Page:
General Articles

Middle School Sexual Health Programs: Are Their Effects Still Evident at Grade 10?

By Kendall Karr, SIECUS Federal Policy Intern
Christine M. Markham, Ph.D., et al., “Behavioral and Psychosocial Effects of Two Middle School Sexual Health Education Programs at Tenth-Grade Follow-Up,” Journal of Adolescent Health (February 2014).
To determine whether the behavioral and psychological effects of two middle school sexual health education programs extended into 10th grade, researchers compared a risk-avoidance version (i.e. abstinence-only) and a risk-reduction version of the program It’s Your Game, Keep It Real alongside a control group in fifteen middle schools in a large, urban, south-central U.S. school district.The abstinence-only version promoted the benefits of abstinence until marriage and incorporated elements of future orientation and character development. The risk-reduction version encouraged responsibility, self-respect, and abstinence until older. The control group intervention was the school district’s regular sexual health education, which covered puberty, reproduction, and HIV/STI transmission, but not abstinence-until-marriage or condoms and contraception.
The researchers analyzed data from 1,187 10th graders who participated in these three groups starting in 7th grade, and examined how different student subgroups processed and applied the sexual health education messages they received in middle school. The researchers predicted that students who participated in either the risk-reduction or abstinence-only version of It’s Your Game would significantly delay any sexual initiation into 10th grade (and report fewer unsafe sexual behaviors) compared with students in the control group.This is one of only a few studies to evaluate the continued impact of middle school sexual health education programs into 10th grade and beyond.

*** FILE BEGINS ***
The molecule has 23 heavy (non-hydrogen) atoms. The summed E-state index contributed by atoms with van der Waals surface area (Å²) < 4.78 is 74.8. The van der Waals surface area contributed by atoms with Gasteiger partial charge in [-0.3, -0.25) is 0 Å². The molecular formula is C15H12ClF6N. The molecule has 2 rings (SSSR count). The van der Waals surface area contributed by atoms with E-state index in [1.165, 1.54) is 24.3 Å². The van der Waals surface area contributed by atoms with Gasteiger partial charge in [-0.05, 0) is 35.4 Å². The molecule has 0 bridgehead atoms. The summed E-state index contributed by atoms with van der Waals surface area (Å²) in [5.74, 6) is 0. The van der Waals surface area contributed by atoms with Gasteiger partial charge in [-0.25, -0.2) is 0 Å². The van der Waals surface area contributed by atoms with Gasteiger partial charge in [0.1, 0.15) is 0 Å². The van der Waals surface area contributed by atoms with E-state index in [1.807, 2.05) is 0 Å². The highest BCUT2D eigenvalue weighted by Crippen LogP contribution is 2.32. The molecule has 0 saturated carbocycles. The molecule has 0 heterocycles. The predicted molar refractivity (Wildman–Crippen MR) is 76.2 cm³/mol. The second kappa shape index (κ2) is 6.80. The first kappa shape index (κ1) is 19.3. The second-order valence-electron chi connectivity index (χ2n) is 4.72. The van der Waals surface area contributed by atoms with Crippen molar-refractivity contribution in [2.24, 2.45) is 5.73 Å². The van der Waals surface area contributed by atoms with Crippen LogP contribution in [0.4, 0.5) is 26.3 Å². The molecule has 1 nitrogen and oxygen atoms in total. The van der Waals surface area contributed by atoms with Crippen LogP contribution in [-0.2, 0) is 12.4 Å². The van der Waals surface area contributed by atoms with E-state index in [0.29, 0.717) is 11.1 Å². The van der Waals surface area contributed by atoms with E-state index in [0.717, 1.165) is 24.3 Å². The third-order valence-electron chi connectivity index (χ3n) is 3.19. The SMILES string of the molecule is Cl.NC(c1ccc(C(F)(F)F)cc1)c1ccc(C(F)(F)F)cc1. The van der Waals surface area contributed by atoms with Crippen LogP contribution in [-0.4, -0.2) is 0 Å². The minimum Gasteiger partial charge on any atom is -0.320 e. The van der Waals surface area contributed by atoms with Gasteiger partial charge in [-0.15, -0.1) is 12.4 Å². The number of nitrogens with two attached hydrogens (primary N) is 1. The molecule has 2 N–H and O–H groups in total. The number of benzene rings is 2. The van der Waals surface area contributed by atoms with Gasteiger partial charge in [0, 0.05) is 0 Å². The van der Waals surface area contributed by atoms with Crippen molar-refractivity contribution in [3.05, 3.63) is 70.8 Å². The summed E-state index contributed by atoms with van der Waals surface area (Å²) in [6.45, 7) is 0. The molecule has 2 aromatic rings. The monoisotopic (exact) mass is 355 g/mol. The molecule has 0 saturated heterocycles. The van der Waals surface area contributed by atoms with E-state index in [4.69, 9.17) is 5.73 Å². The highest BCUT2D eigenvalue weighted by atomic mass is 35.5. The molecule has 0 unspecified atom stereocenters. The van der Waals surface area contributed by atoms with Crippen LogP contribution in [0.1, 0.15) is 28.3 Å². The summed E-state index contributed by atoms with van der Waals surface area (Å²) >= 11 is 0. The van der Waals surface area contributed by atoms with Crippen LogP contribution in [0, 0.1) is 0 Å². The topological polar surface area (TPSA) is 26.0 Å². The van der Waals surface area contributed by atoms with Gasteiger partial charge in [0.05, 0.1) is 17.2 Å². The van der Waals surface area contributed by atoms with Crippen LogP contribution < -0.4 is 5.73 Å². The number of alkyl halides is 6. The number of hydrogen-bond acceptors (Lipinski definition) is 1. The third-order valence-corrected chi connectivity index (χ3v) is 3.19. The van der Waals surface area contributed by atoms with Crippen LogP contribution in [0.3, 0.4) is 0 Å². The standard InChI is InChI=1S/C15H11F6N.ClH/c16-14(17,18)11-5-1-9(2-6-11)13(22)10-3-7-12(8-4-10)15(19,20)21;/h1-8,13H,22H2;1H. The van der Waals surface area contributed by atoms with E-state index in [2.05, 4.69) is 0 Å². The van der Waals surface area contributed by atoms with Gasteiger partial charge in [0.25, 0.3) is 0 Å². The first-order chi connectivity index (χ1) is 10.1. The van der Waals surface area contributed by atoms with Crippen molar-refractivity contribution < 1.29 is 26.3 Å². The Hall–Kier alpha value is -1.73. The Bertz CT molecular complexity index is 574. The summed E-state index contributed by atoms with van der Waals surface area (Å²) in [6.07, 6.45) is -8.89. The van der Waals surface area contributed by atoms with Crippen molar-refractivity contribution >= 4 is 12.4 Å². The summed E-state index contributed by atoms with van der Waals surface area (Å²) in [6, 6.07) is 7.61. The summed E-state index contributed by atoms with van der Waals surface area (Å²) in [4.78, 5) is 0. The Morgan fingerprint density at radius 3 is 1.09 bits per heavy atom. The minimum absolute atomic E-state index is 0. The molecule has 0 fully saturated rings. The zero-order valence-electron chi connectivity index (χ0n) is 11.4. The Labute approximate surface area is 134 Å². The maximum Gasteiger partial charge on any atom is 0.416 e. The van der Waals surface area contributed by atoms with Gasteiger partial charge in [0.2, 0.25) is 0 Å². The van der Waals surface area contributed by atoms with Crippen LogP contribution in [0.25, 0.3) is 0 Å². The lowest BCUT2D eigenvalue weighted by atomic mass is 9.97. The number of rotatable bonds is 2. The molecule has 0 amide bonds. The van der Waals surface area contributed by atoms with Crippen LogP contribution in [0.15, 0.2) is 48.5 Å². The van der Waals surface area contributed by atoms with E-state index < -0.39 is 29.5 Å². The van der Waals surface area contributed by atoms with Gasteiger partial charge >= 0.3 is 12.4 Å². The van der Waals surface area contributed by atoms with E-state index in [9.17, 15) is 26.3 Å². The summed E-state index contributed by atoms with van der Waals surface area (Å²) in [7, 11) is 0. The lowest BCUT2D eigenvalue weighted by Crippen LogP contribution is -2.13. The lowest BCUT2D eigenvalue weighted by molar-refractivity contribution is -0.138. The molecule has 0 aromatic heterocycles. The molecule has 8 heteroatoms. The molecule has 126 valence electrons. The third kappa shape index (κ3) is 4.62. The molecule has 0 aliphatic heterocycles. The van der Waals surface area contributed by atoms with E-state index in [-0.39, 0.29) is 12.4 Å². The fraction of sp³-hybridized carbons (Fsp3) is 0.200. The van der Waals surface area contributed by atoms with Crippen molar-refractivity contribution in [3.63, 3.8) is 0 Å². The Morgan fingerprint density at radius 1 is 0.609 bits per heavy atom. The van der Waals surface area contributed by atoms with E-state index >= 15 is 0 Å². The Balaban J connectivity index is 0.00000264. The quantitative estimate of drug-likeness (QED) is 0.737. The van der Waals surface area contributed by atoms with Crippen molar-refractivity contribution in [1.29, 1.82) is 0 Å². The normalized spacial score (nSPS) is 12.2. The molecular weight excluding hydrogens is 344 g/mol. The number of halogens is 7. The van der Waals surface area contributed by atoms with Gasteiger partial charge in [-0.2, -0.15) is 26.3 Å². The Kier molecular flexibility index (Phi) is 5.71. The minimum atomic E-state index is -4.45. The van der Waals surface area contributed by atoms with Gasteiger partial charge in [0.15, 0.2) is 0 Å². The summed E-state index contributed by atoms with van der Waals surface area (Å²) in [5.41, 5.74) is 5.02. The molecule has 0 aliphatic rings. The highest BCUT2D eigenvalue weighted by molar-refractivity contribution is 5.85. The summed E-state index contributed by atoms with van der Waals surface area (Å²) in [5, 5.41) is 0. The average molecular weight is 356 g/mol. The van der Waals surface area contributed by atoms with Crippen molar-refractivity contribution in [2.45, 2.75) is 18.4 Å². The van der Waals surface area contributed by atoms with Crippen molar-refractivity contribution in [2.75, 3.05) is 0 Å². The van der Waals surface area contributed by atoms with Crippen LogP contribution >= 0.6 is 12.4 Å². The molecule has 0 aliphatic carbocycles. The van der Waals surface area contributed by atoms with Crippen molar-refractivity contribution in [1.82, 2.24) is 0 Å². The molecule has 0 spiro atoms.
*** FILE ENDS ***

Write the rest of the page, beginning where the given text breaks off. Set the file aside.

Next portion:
Key Findings:
  • By 10th grade, students in both the abstinence-only and risk-reduction groups were significantly less likely than their control-group peers to have initiated anal sex.
  • By 10th grade, students in the middle school abstinence-only groups were less likely than their control-group peers to engage in unprotected sex at last vaginal intercourse, either by abstaining from vaginal intercourse or by using a condom.
  • By 10th grade, there was no difference in the number of recent vaginal sex partners between students in the control group and students who received at least four lessons in either the risk-reduction or abstinence-only group. “Although both programs delayed anal sex initiation into 10th grade, effects on the delayed initiation of oral and vaginal sex were not sustained.”[1]
The study delivered highly mixed results, and raised more questions than it answered. Neither version of It’s Your Game: Keep It Real proved decisive at changing youth sexual risk behaviors three years after implementation with 7th graders.
Relatively few studies explore the longer-term impacts of middle school sexual health interventions to determine their effects upon delayed sexual initiation and other risk-reduction behaviors into the high school years. Many sexuality education professionals believe that a contiguous, middle-through-high-school sexual health education program would be best for ensuring adolescent sexual health throughout the high school years. However, this belief is informed more by conviction than by actual data. While the researchers have contributed additional data with this study, the results are not especially definitive, and more studies, involving more programs, will be needed.
The results of this study do make a case for enhancing middle school sexual health programs with lessons that directly address the health risks of unprotected sexual contact with multiple partners.This study should inspire sexuality education program planners to cover topics in middle school beyond anatomy and puberty 101. Those basic lessons typically fail to address risk behaviors and risk-reduction skills (including, but not limited, to abstinence) that middle schoolers need to understand.Given the weak impact of both versions of It’s Your Game on students’ long-term oral and vaginal sexual risk behaviors, sexuality education stakeholders should keep working for the support of multi-year programs that begin by middle school, and continue well past it.

[1] Markham CM, Peskin MF, Shegog R, Baumler ER, Addy RC, Thiel M, Escobar-Chaves SL, Robin L, Tortolero SR (2014). Behavioral and psychosocial effects of two middle school sexual health education programs at tenth-grade follow-up.  Journal of Adolescent Health. February:  54(2): 154-159, accessed March 6, 2014 at